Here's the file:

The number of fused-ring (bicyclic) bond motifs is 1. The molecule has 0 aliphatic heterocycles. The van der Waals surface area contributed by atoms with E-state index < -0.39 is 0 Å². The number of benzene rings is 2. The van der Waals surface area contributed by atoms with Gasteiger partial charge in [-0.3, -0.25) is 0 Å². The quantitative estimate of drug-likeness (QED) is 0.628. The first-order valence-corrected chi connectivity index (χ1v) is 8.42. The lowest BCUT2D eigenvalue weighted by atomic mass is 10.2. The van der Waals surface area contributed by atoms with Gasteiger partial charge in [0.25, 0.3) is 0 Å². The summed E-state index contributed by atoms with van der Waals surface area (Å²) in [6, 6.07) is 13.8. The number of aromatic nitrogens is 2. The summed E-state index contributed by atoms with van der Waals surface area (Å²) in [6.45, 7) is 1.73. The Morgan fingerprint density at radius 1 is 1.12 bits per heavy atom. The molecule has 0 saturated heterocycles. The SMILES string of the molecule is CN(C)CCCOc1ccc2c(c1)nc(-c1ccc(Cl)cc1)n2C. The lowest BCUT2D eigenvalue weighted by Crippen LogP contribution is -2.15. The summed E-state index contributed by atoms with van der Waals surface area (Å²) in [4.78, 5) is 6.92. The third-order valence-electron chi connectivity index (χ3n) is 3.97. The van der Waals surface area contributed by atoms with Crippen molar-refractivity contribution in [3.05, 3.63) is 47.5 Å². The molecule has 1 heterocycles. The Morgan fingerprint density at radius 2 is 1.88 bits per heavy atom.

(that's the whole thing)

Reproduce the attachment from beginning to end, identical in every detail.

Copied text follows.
The number of fused-ring (bicyclic) bond motifs is 1. The molecule has 0 aliphatic heterocycles. The van der Waals surface area contributed by atoms with E-state index < -0.39 is 0 Å². The number of benzene rings is 2. The van der Waals surface area contributed by atoms with Gasteiger partial charge in [-0.3, -0.25) is 0 Å². The quantitative estimate of drug-likeness (QED) is 0.628. The first-order valence-corrected chi connectivity index (χ1v) is 8.42. The lowest BCUT2D eigenvalue weighted by atomic mass is 10.2. The van der Waals surface area contributed by atoms with Gasteiger partial charge in [0.25, 0.3) is 0 Å². The summed E-state index contributed by atoms with van der Waals surface area (Å²) in [6, 6.07) is 13.8. The number of aromatic nitrogens is 2. The summed E-state index contributed by atoms with van der Waals surface area (Å²) in [6.45, 7) is 1.73. The Morgan fingerprint density at radius 1 is 1.12 bits per heavy atom. The molecule has 0 saturated heterocycles. The SMILES string of the molecule is CN(C)CCCOc1ccc2c(c1)nc(-c1ccc(Cl)cc1)n2C. The lowest BCUT2D eigenvalue weighted by Crippen LogP contribution is -2.15. The summed E-state index contributed by atoms with van der Waals surface area (Å²) in [4.78, 5) is 6.92. The third-order valence-electron chi connectivity index (χ3n) is 3.97. The van der Waals surface area contributed by atoms with Crippen molar-refractivity contribution in [3.05, 3.63) is 47.5 Å². The molecule has 1 heterocycles. The Morgan fingerprint density at radius 2 is 1.88 bits per heavy atom.